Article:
Your car battery should last about 3 to 5 years…
But many men and women find that they have to modify their car battery every 1 to 2 years.
Why is this?
And what can you do to prolong your car’s battery life?
We’ll show you why car batteries die early…and what you can do to keep this from happening.
We’ll also offer you 8 easy tips and tricks to maximize the life span of your car’s 12 volt battery.
The tips we will teach you in this article will be simple to do…and anybody will have the ability to perform these (even if you know nothing about cars or car batteries).
So let’s begin! …
First, You Ought to Know That Every Car Battery’s Lifespan Has A Limit (however most people kill their battery well before it’s time)
Even if you take care of your car battery perfectly…it will still die one day.
This set lifespan is called the battery’s”Calendar Life” and it’s completely independent of how many times the battery has been charged or discharged.
After a battery reaches the end of its”Calendar Life” it will become unusable.
But most car batteries never make it their full”Calendar Life”…
Instead, they die early because of poor maintenance and maintenance…that you can do something about.
A Little Background About Lead Acid Batteries Before Our 8 Battery Tips and Tricks…
Lead acid batteries are the oldest, most reliable, and most widely used type of rechargeable battery in the world.
Lead Acid Batteries have three life phases — formatting, peak, and decline.
Formatting is when the battery is new and has to be used gently.
Peak is the perfect performance phase, which we attempt to maintain for as long as you can.
Decline is a slow process, but one that gradually ends in the conclusion of the battery.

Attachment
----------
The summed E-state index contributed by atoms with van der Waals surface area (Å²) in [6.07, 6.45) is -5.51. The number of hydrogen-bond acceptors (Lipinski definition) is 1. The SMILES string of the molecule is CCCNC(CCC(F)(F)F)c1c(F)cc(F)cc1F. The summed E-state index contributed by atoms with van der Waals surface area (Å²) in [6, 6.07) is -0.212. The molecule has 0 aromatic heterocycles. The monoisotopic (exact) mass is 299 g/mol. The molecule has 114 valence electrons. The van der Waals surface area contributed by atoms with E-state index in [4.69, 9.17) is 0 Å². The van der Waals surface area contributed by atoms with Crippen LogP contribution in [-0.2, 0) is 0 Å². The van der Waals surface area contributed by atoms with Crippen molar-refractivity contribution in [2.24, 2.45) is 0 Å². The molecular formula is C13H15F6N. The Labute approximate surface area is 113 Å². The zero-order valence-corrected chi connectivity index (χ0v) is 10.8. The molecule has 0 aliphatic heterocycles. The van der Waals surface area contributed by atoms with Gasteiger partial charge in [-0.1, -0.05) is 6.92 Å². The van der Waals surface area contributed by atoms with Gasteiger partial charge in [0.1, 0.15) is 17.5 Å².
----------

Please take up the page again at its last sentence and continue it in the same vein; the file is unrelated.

Batteries in decline can still be used for quite a while, but have to be watched.
Around this time, you can either recondition the battery or keep a close eye on it and try to replace it before a problem arises (like being unable to begin your vehicle for work).
Tip 1: Do a monthly inspection of the battery terminals to be certain they are clean and rust free. One of the first problems most people have with their car battery is the build-up of corrosion around the terminals. Corrosion destroys the connection between the battery and the vehicle and several batteries are replaced because of a lot of corrosive build up. But often times, this can be readily treated by simply pouring a small quantity of Cola or a DIY anti-corrosion glue (one part water to three parts baking soda) over the corroded areas.
The acid in the Cola or the alkaline properties in the DIY anti-corrosion paste will consume the rust away. After the corrosion is gone, use a clean damp rag or sponge to clean up the remaining residue and moisture. Be sure to let it dry, then rub some petroleum jelly on the terminals to prevent future corrosion.
Tip 2: Do not run any car accessories (radio, lights, or electronics) before turning to the vehicle ignition and driving the car. When the car is on, the auto alternator generates electricity and charges the vehicle battery after the battery has a voltage drop. But if the car isn’t on, and you’re using the car’s electronics, you’re simply relying on the car battery to power those electronics.
This is detrimental to the car battery because automobile batteries are not meant for this sort of use.
Rather, car batteries are meant to offer a sudden burst of electricity for ignition. They are not made to offer prolonged power for electronics and other devices (that’s what a deep cycle lead acid battery would be for). Using your car battery for a battery which powers electronics, rather than a battery that just gives you a burst of power for ignition, will damage the battery and significantly shorten it’s lifespan if it’s repeatedly utilized in this fashion. So avoid operating any automobile accessories or electronics while the vehicle is off.